“In the post-Lewinsky era, I think we’ve raised the bar and you have to be one step short of a serial killer to really be seen as violating community standards.”

But the biggest scandal doesn’t even make Kurtz’s initial list: Bush’s trite claim that the U.S. inspector David Kay’s interim report “vindicated” the case for war. The report clearly says however, that no WMDs had been found and seems to largely confirm reports such as those in the latest Time that Sadam’s WMD program had largely been disbanded after the 1st Gulf War.

This is of course as Kurtz notes at the end of his article “the elephant in the room”. He also aptly notes that in Washington, as with politics generally, “every battle is a proxy for something larger”.


The Hutton inquiry is a source of endless fascination. Rarely have the cogs of government been exposed in such grand detail. Even now with the hearing of evidence complete strange new details emerge.

Today’s Guardian reports on a bizarre tug of war between the the Cabinet Office’s ceremonial secretariat and Hutton over the publication of the full citation prepared when David Kelly was awarded the Cross of St Michael and St George. The head of the unit initially refused to allow Hutton access to the document on the grounds that such citations are “never” made public. Eventually after intervention by the Cabinet secretary Hutton was given a copy but only on the condition it was not published.

Is this just the result of pompous British protocol queens run amok? Or is there something else going on here.

From an evidentiary point of view the award itself holds some significance because it is given to senior public servants and ambassadors therefore it challenges the government’s controversial dismissal of Kelly as a “middle-ranking official”.

But is one of the elements underlying the ceremonial unit’s fear of publication the fact that they realise – either consciously or unconsciously – such citations are little more than hagiography? Do they fear the clash of cultures that might emerge if such ritual myth making is dragged before the cold eyes of the court?

In spite of all the evidence Kelly remains an enigmatic figure. As Michael White points out Kelly has largely only been intelligible as a victim.

One of the least contested features of the much-contested battle in courtroom No 73 has been Dr Kelly’s possession of that most priceless of treasures of our times, victim status.

White’s is one of the few extended, sympathetic attempts to see the world through Kelly’s eyes and go past the cipher of Kelly as victim, or rather to add human form and incident to that cold outline.

Exporting Censorship to Iraq

The press system the occupying forces allow the Iraqis is far from free. American Prospect‘s Alex Gourevitch reports.

“On the one hand, the American presence in Iraq was intended to nurture basic democratic liberties. On the other, as an occupying power, the Americans needed to root out the Baathist regime and eradicate support for its values. For the The Iraqi Media Network (IMN), that meant serving as a model for a free press while at the same time ensuring that anti-American and pro-Baathist sentiments did not flourish on air. And it’s between that rock and a hard place that the Coalition Provisional Authority (CPA), the American-orchestrated transitional body running postwar Iraq, ran into trouble.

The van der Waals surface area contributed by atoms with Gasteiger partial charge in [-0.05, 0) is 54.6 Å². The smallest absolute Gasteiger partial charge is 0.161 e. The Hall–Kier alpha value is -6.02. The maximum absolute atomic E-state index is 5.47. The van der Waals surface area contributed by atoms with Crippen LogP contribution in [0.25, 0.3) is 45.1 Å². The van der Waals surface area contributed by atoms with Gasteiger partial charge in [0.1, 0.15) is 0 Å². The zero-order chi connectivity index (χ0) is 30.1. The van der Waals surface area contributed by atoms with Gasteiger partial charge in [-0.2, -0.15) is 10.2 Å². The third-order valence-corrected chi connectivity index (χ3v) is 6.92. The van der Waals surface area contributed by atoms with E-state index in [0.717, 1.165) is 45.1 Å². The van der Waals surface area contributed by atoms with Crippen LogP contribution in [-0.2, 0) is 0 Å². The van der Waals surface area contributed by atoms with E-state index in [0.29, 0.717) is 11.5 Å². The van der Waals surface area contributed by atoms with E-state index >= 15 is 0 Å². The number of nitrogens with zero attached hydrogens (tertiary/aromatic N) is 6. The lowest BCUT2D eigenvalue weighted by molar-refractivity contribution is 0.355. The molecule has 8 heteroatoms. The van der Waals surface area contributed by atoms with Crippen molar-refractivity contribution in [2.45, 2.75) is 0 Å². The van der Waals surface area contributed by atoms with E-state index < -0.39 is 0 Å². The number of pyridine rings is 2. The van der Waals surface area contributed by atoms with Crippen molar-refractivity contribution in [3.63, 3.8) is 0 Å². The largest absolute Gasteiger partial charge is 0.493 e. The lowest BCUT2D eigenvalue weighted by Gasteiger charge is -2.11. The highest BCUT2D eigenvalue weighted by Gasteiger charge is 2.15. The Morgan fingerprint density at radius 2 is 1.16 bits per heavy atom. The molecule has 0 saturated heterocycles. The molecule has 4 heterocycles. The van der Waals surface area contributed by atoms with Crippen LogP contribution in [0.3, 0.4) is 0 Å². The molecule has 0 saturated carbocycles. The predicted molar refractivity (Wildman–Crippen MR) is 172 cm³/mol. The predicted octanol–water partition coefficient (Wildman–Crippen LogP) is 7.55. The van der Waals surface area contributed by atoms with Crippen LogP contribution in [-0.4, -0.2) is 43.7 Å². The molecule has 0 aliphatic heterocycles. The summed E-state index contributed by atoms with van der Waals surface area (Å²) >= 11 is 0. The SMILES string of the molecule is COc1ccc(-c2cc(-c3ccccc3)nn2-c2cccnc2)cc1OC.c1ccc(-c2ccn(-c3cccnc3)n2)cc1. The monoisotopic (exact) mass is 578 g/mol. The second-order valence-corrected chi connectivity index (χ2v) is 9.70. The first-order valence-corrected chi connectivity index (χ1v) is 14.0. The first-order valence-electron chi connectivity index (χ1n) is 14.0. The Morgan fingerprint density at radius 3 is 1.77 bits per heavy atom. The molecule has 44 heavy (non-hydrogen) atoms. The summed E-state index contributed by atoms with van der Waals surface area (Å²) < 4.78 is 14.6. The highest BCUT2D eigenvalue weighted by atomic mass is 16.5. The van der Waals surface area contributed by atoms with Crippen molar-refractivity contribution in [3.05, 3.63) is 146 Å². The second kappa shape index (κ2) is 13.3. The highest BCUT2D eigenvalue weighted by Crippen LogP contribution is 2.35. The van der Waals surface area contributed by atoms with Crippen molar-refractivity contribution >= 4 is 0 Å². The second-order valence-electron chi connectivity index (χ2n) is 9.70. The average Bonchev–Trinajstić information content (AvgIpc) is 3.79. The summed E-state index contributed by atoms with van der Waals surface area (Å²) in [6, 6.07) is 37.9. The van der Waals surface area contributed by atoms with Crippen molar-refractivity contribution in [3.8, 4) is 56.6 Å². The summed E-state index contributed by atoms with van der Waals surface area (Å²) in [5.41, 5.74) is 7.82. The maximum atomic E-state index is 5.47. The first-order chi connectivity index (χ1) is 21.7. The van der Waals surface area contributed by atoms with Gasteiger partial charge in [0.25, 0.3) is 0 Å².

“As criticism of his authority appeared in Iraqi media, occupying authority chief L. Paul Bremer III placed controls on IMN content and clamped down on the independent media in Iraq, closing down some Iraqi-run newspapers and radio and television stations. Those actions led to charges by Iraqis and external observers that the Americans were touting liberty but ruling by tyranny. “You have this dynamic of nonexistent planning, no clear goals, uncertain allocation plans and failure,” says Anthony Borden, executive director of the Institute on War and Peace Reporting, about the entire media undertaking. Under the best of circumstances, managing the media in a newly destabilized Iraq would have been a tricky balancing act. But as a result of mismanagement and general confusion on the part of the Bush administration about the nature of American power in Iraq, the job has become harder than it needed to be…[more]

Just the facts

Three very different stories from today’s newspapers show the difficulties that journalists have negotiating “facts”.

To begin on a light note a German constitutional court has finally resolved the tiff over whether the German Chancellor, Gerhard Schroder, dies his hair – he doesn’t. The court said the original suggestion, which came from a political consultant and was broadcast by a German news agency, was not the crux of the case. The news agency was given a slap over the wrists for what the court called the agency’s lack of “scrupulousness in checking the accuracy of opinions expressed by third parties in interviews.”

It seems to me it would have been far more appropriate if the court had told both the news agency and the chancellor to get a life! This is a fine example of journalism being measured against the wrong yardstick. The primary issue here is not facticity but relevance. The myths of objectivity and factiticy hold such sway that they have become the dominant framework for popular media criticism. The prior question of relevance is not even asked.